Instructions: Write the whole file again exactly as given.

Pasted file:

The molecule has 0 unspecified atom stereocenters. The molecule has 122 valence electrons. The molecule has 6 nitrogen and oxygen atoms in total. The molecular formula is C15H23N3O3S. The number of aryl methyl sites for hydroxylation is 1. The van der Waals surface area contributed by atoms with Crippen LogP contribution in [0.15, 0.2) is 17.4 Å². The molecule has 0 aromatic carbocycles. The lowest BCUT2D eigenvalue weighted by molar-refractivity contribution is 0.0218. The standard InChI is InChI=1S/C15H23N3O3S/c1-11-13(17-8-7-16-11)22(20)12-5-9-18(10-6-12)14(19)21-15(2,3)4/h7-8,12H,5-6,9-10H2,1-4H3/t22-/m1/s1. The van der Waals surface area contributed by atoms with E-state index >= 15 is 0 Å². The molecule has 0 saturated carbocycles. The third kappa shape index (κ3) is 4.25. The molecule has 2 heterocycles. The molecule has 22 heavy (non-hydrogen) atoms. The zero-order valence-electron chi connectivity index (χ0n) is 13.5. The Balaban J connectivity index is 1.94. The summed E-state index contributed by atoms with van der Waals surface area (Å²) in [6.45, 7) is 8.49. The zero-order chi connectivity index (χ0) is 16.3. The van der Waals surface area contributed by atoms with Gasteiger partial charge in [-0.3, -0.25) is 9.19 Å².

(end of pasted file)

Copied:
The molecule has 0 unspecified atom stereocenters. The molecule has 122 valence electrons. The molecule has 6 nitrogen and oxygen atoms in total. The molecular formula is C15H23N3O3S. The number of aryl methyl sites for hydroxylation is 1. The van der Waals surface area contributed by atoms with Crippen LogP contribution in [0.15, 0.2) is 17.4 Å². The molecule has 0 aromatic carbocycles. The lowest BCUT2D eigenvalue weighted by molar-refractivity contribution is 0.0218. The standard InChI is InChI=1S/C15H23N3O3S/c1-11-13(17-8-7-16-11)22(20)12-5-9-18(10-6-12)14(19)21-15(2,3)4/h7-8,12H,5-6,9-10H2,1-4H3/t22-/m1/s1. The van der Waals surface area contributed by atoms with E-state index >= 15 is 0 Å². The molecule has 0 saturated carbocycles. The third kappa shape index (κ3) is 4.25. The molecule has 2 heterocycles. The molecule has 22 heavy (non-hydrogen) atoms. The zero-order valence-electron chi connectivity index (χ0n) is 13.5. The Balaban J connectivity index is 1.94. The summed E-state index contributed by atoms with van der Waals surface area (Å²) in [6.45, 7) is 8.49. The zero-order chi connectivity index (χ0) is 16.3. The van der Waals surface area contributed by atoms with Gasteiger partial charge in [-0.3, -0.25) is 9.19 Å².